Apple Hires a Few Dozen Employees From Silicon Valley Data Science Startup
Apple has hired several data scientists from Silicon Valley Data Science, a consulting firm that offers data engineering and data science services, reports Bloomberg.
A few dozen employees from Silicon Valley Data Science joined Apple in December and January to help the company better use its data to improve its advertising efforts. According to the Silicon Valley Data Science website, the startup helped businesses improve customer retention, increase engagement, improve conversion rates, develop new revenue-generating data products, streamline operations, and more.
At Apple, the team will work on ad-related analytics to bolster Apple's advertising efforts. One area of focus could be better optimizing App Store ads.
Founder and CEO of Silicon Valley Data Science Sanjay Mathur is one of the employees that has taken a position as Apple. His LinkedIn profile now says that he leads "strategy and analytics initiatives for a group at Apple."
Several other LinkedIn profiles from former Silicon Valley Data Science employees now list data scientist positions at Apple. The company's former CTO, for example, now works on "Algorithms," while the former Head of Data Science is now Apple's "Principal Data Scientist."
While the Silicon Valley Data Science website is still up, the company shut down in December and its services are no longer offered.
Top Rated Comments
That would be a lot more successful at getting me to buy Apple products than targeted ads for your current crop of bug-filled crap.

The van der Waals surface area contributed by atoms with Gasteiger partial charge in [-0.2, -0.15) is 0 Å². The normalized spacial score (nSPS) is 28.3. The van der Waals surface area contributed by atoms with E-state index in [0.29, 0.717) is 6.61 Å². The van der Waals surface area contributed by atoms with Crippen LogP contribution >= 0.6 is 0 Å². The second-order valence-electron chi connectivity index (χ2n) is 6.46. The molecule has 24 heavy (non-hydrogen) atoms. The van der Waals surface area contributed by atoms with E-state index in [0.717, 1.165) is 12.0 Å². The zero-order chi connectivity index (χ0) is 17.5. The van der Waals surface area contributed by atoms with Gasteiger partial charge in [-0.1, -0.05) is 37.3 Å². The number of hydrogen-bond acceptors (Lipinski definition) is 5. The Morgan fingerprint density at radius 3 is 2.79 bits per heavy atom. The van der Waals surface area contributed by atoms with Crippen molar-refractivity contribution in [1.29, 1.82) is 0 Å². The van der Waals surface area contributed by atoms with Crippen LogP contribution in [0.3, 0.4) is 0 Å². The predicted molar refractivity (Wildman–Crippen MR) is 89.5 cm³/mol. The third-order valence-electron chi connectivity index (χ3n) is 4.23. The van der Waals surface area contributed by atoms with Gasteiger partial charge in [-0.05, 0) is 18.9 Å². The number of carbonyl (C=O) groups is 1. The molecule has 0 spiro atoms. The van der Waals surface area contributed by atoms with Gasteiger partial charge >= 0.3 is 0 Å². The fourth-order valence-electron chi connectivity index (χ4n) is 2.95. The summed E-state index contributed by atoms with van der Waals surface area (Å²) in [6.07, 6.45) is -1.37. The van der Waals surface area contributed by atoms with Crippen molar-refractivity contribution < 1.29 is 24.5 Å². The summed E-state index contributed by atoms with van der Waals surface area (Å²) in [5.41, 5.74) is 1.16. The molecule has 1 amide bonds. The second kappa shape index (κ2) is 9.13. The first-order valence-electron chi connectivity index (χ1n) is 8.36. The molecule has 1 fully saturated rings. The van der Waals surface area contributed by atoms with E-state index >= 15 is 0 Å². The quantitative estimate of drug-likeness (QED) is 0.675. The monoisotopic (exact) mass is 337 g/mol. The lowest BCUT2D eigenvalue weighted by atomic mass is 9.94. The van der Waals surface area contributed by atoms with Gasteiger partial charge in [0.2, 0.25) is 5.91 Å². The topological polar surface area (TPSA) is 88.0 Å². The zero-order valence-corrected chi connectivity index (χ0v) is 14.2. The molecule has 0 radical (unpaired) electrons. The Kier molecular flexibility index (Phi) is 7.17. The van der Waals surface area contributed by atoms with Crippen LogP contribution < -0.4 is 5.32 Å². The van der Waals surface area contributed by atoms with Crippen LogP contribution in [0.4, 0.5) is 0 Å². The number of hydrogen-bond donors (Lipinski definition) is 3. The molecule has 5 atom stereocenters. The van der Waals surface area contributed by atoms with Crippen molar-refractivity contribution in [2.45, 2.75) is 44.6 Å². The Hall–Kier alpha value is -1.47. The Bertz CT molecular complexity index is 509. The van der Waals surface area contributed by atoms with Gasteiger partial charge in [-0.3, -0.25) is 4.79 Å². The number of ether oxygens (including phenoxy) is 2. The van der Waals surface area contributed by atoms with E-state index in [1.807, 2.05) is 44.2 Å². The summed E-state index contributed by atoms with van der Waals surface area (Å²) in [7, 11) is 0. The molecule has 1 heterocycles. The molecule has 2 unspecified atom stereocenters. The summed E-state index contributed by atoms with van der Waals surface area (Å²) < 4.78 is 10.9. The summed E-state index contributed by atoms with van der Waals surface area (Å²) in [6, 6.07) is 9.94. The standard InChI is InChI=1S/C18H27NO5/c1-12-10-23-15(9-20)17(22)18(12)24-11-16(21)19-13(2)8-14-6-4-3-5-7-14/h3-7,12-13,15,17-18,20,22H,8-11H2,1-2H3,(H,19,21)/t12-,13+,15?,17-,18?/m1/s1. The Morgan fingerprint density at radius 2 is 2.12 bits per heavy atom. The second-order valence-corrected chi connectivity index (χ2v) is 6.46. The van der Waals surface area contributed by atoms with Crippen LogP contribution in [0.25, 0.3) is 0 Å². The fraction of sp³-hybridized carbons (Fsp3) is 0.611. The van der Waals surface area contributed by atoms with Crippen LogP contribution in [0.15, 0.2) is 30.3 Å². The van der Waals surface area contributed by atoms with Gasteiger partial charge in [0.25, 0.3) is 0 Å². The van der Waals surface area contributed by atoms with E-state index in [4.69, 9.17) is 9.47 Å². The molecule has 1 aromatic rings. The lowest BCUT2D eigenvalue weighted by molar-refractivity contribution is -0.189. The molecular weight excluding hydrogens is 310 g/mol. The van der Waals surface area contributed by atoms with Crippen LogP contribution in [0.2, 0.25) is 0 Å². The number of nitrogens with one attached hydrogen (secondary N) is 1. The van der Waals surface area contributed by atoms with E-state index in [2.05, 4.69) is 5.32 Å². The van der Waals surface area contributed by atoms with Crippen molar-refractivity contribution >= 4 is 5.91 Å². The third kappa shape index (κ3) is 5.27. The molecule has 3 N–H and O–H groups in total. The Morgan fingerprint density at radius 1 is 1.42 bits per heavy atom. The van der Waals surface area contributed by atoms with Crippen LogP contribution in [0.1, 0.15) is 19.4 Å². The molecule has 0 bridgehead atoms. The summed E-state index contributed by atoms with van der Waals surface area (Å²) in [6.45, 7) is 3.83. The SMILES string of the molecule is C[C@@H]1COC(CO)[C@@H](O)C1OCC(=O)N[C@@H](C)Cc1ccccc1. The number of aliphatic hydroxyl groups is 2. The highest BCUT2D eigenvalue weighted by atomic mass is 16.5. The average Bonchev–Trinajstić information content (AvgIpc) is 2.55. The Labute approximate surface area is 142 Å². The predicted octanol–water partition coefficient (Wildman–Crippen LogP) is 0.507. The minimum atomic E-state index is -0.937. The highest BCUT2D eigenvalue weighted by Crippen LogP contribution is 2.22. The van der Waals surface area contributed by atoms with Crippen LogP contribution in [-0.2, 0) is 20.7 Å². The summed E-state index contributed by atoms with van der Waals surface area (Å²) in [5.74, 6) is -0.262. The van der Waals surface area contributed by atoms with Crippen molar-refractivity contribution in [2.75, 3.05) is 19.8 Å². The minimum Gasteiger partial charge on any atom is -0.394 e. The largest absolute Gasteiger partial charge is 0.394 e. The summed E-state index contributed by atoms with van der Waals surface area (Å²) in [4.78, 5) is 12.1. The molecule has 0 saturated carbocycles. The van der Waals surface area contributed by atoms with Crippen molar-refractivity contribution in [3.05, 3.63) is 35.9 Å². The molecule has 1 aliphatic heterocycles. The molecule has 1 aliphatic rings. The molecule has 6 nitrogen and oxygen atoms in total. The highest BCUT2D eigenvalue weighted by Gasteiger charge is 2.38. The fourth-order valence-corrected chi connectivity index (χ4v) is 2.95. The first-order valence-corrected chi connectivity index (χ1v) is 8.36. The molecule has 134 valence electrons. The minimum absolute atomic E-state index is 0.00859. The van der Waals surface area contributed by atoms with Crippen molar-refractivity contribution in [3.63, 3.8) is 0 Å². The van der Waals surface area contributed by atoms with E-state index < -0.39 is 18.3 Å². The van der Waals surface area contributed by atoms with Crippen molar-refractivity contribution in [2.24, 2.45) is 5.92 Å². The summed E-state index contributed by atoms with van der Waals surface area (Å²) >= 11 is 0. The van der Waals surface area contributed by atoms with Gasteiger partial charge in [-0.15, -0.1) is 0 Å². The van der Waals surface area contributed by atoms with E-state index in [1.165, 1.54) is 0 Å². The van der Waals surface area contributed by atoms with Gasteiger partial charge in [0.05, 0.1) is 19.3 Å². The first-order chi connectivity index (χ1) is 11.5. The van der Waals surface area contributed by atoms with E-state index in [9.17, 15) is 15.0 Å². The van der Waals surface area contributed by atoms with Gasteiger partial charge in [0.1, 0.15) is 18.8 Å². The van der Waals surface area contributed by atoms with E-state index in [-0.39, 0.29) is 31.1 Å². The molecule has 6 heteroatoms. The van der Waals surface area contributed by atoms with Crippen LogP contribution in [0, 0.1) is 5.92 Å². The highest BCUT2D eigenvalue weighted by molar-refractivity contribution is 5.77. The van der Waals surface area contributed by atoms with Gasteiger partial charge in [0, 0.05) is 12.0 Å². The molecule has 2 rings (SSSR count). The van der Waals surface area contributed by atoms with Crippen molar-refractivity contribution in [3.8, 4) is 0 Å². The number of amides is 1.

On the other hand, going by the atrocious quality of your ads for the past year, I welcome better targeted ads. If I never have to see another "what's a computer" ad again, it's almost worth giving you all my personal info and a psych profile.
When Apple is so profitable, software engineers don't generate revenue, marketing people do.
Also, to clarify one thing, "a consulting firm that offers data engineering and data science services" is not about advertising, it's about analyzing every scrap of data that they possibly can to build unique profiles of each user. Then they use that information to provide targeted advertising and promos. Google are the masters of this and that's why they have a reputation as evil invaders of privacy. Amazon also excels in that space. It's troubling to see Apple moving in that direction as they are, up until now at least, the one refuge from that. I have been happy to pay the Apple tax in $$$ all these years rather than the google tax in personal data.
[doublepost=1516395239][/doublepost] Oh, I missed where it's listed in the forum rules that you have to love every single thing Apple does to be here.
It is certainly not good for the consumer if Apple is jumping full force into the data mining of personal data game.
And you don't know why I'm using Apple products. It's possible I have to use Apple products for professional reasons. It's also possible that I still believe Apple are the best products on the market despite their current lack of quality control. It's also possible I'm so vested in the Apple eco system that leaving is no easy task.
The reality is I like my MBP better than another other laptop on the market and I'm not planning on leaving the Mac any time soon, but the software is far from flawless and far buggier than it was a few years ago. Frankly I'd also own a mac desktop too if they still made a reasonably powerful, reasonably priced desktop without a built in screen. I've owned a lot of mac minis ending the the 2012 i7 quad core.
Just read every article about their software releases the past few months, they're riddled with bugs. You'd really rather live in a world where nobody is allowed to talk about that and just pretend everything Apple does is perfect and wonderful? Thankfully we don't live in that world.